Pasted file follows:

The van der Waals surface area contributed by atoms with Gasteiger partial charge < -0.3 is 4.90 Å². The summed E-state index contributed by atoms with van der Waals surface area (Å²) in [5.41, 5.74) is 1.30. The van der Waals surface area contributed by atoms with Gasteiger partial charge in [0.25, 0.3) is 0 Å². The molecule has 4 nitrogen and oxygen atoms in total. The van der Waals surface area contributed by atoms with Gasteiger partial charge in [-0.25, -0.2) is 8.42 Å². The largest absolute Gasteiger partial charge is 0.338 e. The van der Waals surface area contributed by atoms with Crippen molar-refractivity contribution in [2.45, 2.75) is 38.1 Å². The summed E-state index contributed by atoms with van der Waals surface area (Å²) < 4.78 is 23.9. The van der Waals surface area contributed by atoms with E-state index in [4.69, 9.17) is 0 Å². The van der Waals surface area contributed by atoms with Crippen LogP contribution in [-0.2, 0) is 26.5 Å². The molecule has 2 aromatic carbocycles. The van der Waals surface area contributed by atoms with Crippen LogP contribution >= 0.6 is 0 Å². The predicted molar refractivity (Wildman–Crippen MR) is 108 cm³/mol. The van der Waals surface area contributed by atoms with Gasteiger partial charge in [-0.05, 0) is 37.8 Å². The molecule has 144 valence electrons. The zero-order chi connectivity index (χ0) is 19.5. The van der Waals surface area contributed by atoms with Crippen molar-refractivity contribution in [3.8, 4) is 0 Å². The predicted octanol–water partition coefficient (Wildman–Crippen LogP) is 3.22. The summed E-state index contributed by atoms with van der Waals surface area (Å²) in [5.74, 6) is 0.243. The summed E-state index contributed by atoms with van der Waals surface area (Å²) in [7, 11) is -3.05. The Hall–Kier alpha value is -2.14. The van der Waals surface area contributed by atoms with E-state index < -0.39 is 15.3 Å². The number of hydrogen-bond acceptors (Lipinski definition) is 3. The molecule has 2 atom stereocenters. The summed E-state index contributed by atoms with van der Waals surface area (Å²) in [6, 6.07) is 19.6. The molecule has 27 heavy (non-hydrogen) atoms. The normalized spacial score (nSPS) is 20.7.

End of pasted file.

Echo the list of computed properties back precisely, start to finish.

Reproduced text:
The van der Waals surface area contributed by atoms with Gasteiger partial charge < -0.3 is 4.90 Å². The summed E-state index contributed by atoms with van der Waals surface area (Å²) in [5.41, 5.74) is 1.30. The van der Waals surface area contributed by atoms with Gasteiger partial charge in [0.25, 0.3) is 0 Å². The molecule has 4 nitrogen and oxygen atoms in total. The van der Waals surface area contributed by atoms with Gasteiger partial charge in [-0.25, -0.2) is 8.42 Å². The largest absolute Gasteiger partial charge is 0.338 e. The van der Waals surface area contributed by atoms with Crippen molar-refractivity contribution in [2.45, 2.75) is 38.1 Å². The summed E-state index contributed by atoms with van der Waals surface area (Å²) < 4.78 is 23.9. The van der Waals surface area contributed by atoms with E-state index in [4.69, 9.17) is 0 Å². The van der Waals surface area contributed by atoms with Crippen LogP contribution in [-0.2, 0) is 26.5 Å². The molecule has 2 aromatic carbocycles. The van der Waals surface area contributed by atoms with Crippen LogP contribution >= 0.6 is 0 Å². The predicted molar refractivity (Wildman–Crippen MR) is 108 cm³/mol. The van der Waals surface area contributed by atoms with Gasteiger partial charge in [-0.05, 0) is 37.8 Å². The molecule has 144 valence electrons. The zero-order chi connectivity index (χ0) is 19.5. The van der Waals surface area contributed by atoms with Crippen molar-refractivity contribution in [3.8, 4) is 0 Å². The predicted octanol–water partition coefficient (Wildman–Crippen LogP) is 3.22. The summed E-state index contributed by atoms with van der Waals surface area (Å²) in [5.74, 6) is 0.243. The summed E-state index contributed by atoms with van der Waals surface area (Å²) in [7, 11) is -3.05. The Hall–Kier alpha value is -2.14. The van der Waals surface area contributed by atoms with E-state index < -0.39 is 15.3 Å². The number of hydrogen-bond acceptors (Lipinski definition) is 3. The molecule has 2 atom stereocenters. The summed E-state index contributed by atoms with van der Waals surface area (Å²) in [6, 6.07) is 19.6. The molecule has 27 heavy (non-hydrogen) atoms. The normalized spacial score (nSPS) is 20.7.